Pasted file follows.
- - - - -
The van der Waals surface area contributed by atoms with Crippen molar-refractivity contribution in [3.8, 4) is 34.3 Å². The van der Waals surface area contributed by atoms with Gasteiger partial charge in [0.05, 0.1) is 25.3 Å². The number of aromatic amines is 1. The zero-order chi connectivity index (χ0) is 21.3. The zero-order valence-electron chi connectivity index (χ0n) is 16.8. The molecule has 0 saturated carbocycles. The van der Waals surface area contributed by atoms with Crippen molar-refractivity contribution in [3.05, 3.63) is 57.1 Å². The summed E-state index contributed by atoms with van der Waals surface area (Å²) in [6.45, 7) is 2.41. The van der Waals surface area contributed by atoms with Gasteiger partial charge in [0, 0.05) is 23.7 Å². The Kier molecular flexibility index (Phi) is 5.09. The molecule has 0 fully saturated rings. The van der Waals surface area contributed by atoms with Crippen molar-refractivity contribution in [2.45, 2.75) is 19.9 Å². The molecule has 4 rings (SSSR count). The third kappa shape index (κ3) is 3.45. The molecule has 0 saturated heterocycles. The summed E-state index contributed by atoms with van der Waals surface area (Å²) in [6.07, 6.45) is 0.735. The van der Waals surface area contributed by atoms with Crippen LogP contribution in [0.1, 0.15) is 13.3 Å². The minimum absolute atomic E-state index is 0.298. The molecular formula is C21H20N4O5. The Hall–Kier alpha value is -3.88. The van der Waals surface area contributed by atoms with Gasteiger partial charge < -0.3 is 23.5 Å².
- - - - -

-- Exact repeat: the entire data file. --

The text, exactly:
The van der Waals surface area contributed by atoms with Crippen molar-refractivity contribution in [3.8, 4) is 34.3 Å². The van der Waals surface area contributed by atoms with Gasteiger partial charge in [0.05, 0.1) is 25.3 Å². The number of aromatic amines is 1. The zero-order chi connectivity index (χ0) is 21.3. The zero-order valence-electron chi connectivity index (χ0n) is 16.8. The molecule has 0 saturated carbocycles. The van der Waals surface area contributed by atoms with Crippen molar-refractivity contribution in [3.05, 3.63) is 57.1 Å². The summed E-state index contributed by atoms with van der Waals surface area (Å²) in [6.45, 7) is 2.41. The van der Waals surface area contributed by atoms with Gasteiger partial charge in [0, 0.05) is 23.7 Å². The Kier molecular flexibility index (Phi) is 5.09. The molecule has 0 fully saturated rings. The van der Waals surface area contributed by atoms with Crippen molar-refractivity contribution in [2.45, 2.75) is 19.9 Å². The molecule has 4 rings (SSSR count). The third kappa shape index (κ3) is 3.45. The molecule has 0 saturated heterocycles. The summed E-state index contributed by atoms with van der Waals surface area (Å²) in [6.07, 6.45) is 0.735. The van der Waals surface area contributed by atoms with Crippen LogP contribution in [0.1, 0.15) is 13.3 Å². The minimum absolute atomic E-state index is 0.298. The molecular formula is C21H20N4O5. The Hall–Kier alpha value is -3.88. The van der Waals surface area contributed by atoms with Gasteiger partial charge < -0.3 is 23.5 Å².